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Investigated Parameters During the Follow-Up

In addition to continuous hemodynamic and temperature monitoring, blood samples were withdrawn at baseline and 30, 120, and 300 minutes after reperfusion for blood gases and biochemical analyses. As previously described,13 acute kidney injury was evaluated using urine output, creatinine urinary clearance, blood creatinine, and sodium levels (Cobas Bio Analyzer; Roche-Diagnostics, Mannheim, Germany), blood and urinary neutrophil gelatinase-associated lipocalin (NGAL), blood and urinary kidney injury molecule (KIM-1; BlueGene, Shanghai, China), blood and urinary osmolarity (Roebling Osmometer, Burladingen, Germany), blood and urinary γ-glutamyl transpeptidase (γ-GT), urinary N-acetyl-β-(D)-glucosaminidase (NAG), and β2-microglobulin (Roche Diagnostic, Mannheim, Germany). All urinary dosages were normalized to urinary creatinine levels as a common denominator. Fractional sodium excretion was calculated as [urinary sodium × plasma creatinine]/[urinary creatinine × plasma sodium]. Renal failure index was also calculated as [urinary sodium × plasma creatinine]/[urinary creatinine]. Hepatic function was evaluated through the determination of blood aspartate aminotransferase, alanine aminotransferase (ALAT), and urinary liver-fatty acid-binding protein levels (L-FABP).

We also measured blood mRNA levels for markers of immunity, inflammation, or hypoxia using real-time quantitative reverse transcription polymerase chain reaction, as previously described.12 We assessed the expression of interleukins (IL)-1β, -8, and -10; tumor necrosis factor-α (TNF-α); heme oxygenase 1 (HO-1); and hypoxia-inducible factor-1α (HIF-1α).

At the end of the protocol, tissue samples were withdrawn from heart, kidneys, liver, and jejunum; fixed in formaldehyde (4%); stained with hematoxylin-eosin-saffron; and evaluated by conventional light microscopy.

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Statistical Methodology

Data were expressed as mean ± standard deviation. Hemodynamic and biochemical parameters were compared between different groups using a 2-way analysis of variance for repeated measures followed by a Tukey test, if necessary. Post hoc comparisons were only made between groups at baseline and 30, 120, and 300 minutes after reperfusion. Significant differences were determined at P ≤ .01.

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RESULTS

Effect of TLV on Cooling, Rewarming, and Gas Exchanges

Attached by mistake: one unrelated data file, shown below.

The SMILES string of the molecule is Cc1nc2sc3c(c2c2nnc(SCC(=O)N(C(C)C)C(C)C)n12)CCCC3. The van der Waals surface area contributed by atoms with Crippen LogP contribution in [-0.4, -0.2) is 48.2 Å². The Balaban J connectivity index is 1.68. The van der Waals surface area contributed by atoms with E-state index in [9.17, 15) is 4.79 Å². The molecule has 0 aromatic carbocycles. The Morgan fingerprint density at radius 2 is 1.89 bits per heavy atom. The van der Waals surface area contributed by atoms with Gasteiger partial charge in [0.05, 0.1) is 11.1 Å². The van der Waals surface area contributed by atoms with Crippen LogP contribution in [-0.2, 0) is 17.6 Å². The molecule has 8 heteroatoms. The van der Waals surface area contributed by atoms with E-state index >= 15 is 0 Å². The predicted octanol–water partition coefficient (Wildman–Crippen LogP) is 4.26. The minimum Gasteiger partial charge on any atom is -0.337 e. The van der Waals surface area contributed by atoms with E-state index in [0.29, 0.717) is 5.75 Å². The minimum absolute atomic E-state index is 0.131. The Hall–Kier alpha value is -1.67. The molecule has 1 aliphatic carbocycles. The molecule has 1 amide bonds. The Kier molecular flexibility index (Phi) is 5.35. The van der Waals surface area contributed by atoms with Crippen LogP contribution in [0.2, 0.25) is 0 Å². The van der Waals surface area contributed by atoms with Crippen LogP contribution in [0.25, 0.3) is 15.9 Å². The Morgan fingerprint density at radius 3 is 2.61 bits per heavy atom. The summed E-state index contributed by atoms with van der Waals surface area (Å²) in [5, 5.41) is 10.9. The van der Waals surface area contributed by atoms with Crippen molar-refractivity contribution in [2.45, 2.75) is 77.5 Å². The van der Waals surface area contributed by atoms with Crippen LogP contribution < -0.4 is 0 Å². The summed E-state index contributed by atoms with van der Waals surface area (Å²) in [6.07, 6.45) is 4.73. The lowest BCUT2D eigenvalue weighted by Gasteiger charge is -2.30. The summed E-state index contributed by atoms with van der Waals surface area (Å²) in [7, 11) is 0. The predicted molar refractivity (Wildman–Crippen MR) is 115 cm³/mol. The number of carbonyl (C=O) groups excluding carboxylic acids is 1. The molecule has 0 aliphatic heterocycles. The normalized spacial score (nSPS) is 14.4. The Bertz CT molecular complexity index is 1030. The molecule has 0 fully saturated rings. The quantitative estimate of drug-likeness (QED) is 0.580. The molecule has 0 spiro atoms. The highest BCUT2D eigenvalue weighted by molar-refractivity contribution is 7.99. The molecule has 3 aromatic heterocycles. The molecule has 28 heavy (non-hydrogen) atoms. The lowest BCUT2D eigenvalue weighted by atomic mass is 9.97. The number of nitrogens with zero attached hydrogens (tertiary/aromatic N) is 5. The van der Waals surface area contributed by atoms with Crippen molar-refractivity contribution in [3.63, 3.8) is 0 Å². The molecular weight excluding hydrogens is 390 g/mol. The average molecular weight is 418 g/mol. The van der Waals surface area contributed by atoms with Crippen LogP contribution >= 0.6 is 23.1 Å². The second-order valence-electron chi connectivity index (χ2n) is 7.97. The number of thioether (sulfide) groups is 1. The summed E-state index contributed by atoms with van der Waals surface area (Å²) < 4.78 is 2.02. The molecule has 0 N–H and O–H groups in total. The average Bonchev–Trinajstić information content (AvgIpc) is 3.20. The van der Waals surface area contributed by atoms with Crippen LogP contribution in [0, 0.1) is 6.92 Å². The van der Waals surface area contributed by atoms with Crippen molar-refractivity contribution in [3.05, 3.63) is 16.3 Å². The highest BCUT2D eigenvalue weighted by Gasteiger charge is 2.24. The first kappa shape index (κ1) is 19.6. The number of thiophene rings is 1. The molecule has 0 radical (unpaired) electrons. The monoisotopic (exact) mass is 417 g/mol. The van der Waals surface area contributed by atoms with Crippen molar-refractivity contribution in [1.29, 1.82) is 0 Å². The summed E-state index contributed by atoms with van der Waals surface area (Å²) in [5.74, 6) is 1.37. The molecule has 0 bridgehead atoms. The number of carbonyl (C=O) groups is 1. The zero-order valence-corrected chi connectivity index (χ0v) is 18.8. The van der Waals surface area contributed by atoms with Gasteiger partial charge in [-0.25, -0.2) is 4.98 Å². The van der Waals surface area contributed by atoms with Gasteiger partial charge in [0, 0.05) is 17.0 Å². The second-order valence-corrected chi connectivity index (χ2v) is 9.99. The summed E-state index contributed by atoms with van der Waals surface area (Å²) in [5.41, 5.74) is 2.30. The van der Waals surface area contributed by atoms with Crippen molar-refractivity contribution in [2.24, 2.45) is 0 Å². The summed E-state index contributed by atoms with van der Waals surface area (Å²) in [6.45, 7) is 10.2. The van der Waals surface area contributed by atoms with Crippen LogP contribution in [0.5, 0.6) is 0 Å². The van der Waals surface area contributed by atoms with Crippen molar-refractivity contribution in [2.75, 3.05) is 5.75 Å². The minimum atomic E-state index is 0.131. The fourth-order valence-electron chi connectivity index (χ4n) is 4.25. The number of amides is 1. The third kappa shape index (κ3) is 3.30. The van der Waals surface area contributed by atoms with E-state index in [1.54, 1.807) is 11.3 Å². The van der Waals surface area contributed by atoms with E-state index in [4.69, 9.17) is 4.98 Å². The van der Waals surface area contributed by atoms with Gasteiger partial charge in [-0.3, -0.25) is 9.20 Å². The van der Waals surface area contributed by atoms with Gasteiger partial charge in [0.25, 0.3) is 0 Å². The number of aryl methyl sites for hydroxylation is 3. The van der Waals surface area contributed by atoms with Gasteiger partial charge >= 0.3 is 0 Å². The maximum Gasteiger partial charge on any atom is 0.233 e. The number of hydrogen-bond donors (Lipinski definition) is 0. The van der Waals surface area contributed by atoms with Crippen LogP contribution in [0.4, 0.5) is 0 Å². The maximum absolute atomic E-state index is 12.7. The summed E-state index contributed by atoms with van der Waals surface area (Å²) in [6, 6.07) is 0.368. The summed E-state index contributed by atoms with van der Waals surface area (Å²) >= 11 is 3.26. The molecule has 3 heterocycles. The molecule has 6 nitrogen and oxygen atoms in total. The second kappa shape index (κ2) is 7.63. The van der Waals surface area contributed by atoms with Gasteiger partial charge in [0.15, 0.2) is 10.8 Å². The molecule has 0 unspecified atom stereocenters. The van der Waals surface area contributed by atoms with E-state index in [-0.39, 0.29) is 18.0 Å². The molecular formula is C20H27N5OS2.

Table 1

Table 1

In total, we studied 38 rabbits. Seven rabbits were excluded for technical reasons (eg, hemorrhage or technical issues with the cardiac flowprobe). Thirty-one rabbits underwent the entire experimental protocol (10 controls and 7 each in pre-clamp per-clamp, and post-clamp groups, respectively). Whereas the body temperature remained stable throughout the study period in the control group, HTLV reduced abdominal temperature to 33°C within 15 minutes after the onset of TLV (Figure 1B). At the end of the 75-minute hypothermic period, rewarming was also achieved very rapidly by TLV (eg, <30 minutes for abdominal temperature). Tympanic, rectal, and esophageal temperatures showed similar kinetic patterns (data not shown). As shown in Table 1, blood gases at 30 minutes after reperfusion remained within usual values during TLV. However, a transient increase in carbon dioxide levels was noted in all TLV groups versus control (P = .0002, .0003, and .0012 in pre-clamp, per-clamp, and post-clamp groups versus control at 30 minutes after reperfusion).

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Effect of TLV on Cardiovascular Parameters

Figure 2

Figure 2

As shown in Figure 2, heart rate decreased during the hypothermic phases in all HTLV groups compared with control (P < .0001 at 30 minutes of reperfusion in pre-clamp, per-clamp, and post-clamp groups versus control). Control animals experienced a 60% decrease in cardiac output at the end of the reperfusion period compared with baseline (36 ± 23 vs 90 ± 12 mL/min/kg). Conversely, cardiac output was improved in the pre-clamp group compared with control (eg, 90 ± 24 mL/min/kg at 300 minutes of reperfusion; P = .0001) and with a lower extent in per-clamp and post-clamp groups (Figure 2). Vasopressor requirements to maintain arterial blood pressure of >70 mm Hg were also dramatically different with higher doses of norepinephrine in the control group compared with pre-clamp (12.4 ± 11.7 vs 1.6 ± 0.5 µg/kg/min at the end of the follow-up; P < .0001). In per-clamp and post-clamp groups, intermediate requirements were observed (2.9 ± 2.4 and 9.0 ± 8.6 µg/kg/min, respectively; P < .0001 and NS versus control). In a similar manner, metabolic acidosis was significantly attenuated in the pre-clamp group compared with control when assessed by bicarbonate blood levels (Table 1; P = .0007).

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Effects of TLV on Organ Failures